have columns and decorations. Mostly influenced by European, they geometrically
design their building highlighting vertical and horizontal lines. They also have Shanghai
plaster wall finishing and flagpole and relief writings on the wall.
Enterprise is an Art deco building has the concept of a simple rectilinear line and its
geometry forms. This building is masonry ornamented with rectilinear façade and
geometrically pilasters which are the main characteristic of an art deco building. Besides,
it also maintain some early straits eclectic building features, for example the jack roof
and the five-foot way.
Main Features of Art Deco Building
Shanghai plaster wall finish
Sea green glass with metal frame
Strong horizontal/ vertical lines
Early Straits Eclectics Style Building
They are also 2 to 3 storeys high, the facades are usually decorative mixture of Malay,
Chinese and European ornaments with light indigo blue, ocre or white colour. The
building material used are timber, clay bricks and lime.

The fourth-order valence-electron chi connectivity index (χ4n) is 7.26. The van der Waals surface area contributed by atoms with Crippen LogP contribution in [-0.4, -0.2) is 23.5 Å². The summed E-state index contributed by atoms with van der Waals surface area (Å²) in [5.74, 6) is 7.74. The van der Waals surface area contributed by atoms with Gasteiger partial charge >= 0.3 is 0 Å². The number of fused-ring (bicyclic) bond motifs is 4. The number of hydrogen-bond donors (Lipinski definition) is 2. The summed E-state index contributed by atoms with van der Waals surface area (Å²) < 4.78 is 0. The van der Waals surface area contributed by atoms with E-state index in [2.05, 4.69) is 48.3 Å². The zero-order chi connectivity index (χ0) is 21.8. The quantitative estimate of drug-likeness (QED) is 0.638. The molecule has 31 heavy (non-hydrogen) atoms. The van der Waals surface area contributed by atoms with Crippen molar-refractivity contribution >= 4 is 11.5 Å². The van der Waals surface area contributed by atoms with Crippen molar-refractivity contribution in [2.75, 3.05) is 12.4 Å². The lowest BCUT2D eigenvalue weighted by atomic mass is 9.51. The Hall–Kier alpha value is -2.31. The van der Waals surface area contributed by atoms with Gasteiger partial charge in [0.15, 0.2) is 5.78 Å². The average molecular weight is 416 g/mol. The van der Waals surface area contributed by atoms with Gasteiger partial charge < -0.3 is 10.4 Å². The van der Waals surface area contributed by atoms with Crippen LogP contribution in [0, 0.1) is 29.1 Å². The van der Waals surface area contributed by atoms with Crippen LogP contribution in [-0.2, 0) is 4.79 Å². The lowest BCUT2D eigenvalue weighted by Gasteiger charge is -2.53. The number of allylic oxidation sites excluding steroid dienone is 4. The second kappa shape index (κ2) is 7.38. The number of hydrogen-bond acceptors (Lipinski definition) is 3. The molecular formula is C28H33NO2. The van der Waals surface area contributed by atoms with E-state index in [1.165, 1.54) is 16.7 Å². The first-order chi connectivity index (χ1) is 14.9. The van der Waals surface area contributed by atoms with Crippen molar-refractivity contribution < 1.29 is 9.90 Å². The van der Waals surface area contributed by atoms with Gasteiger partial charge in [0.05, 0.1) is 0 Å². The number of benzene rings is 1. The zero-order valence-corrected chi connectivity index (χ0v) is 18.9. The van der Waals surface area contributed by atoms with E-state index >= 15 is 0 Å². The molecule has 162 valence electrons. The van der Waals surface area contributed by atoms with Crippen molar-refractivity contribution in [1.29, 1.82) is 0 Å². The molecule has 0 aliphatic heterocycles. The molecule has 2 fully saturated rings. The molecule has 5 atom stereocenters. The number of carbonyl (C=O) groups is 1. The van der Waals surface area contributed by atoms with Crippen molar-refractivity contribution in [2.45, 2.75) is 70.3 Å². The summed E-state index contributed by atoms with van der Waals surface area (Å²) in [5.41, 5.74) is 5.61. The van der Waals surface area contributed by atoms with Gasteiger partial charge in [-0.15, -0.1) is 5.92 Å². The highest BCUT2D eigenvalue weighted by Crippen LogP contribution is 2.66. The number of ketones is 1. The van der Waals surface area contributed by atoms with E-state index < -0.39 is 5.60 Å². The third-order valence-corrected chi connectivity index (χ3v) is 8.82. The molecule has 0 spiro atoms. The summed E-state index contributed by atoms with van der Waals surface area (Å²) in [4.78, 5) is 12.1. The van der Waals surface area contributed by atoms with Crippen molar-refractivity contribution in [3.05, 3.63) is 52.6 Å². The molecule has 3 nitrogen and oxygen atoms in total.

Main Features of Early Straits Eclectics Building
Plaster arches and central keystone
Full length louvered windows
Geometric pattern clay floor tiles
and granite edge block and step
Building Inventory (Art Deco Architecture Features -TeckHeng Enterprise)
-Radial Symmetrical design can be shown from the building
Façadewhen it is reflected across a plane vertically to create
another instance of itself.
- The whole building was divided into 2 similar parts, showing
the reflection of the vertical symmetry.
Extruded concrete canopy
Extruded Concrete canopy
The facades are strong metal works with geometrically
The individual concrete canopy that
used as sunshades above the 1st floor
Above the doors and windows are metal bar which is
of the building offsets the wide
repetitive linear form.
Bright Painted Facade
Art Deco is a style of colours. This office building
was highly coloured. The colour of art deco were
always bright and glossy or pastels and decorated
both interiors and exteriors. TeckHeng Office
Equipment façade was painted with bright orange
Vertical Banded Front Elevation
Vertical Banding Device
Art Deco architects sought to emphasize
verticality as a symbol of modernity and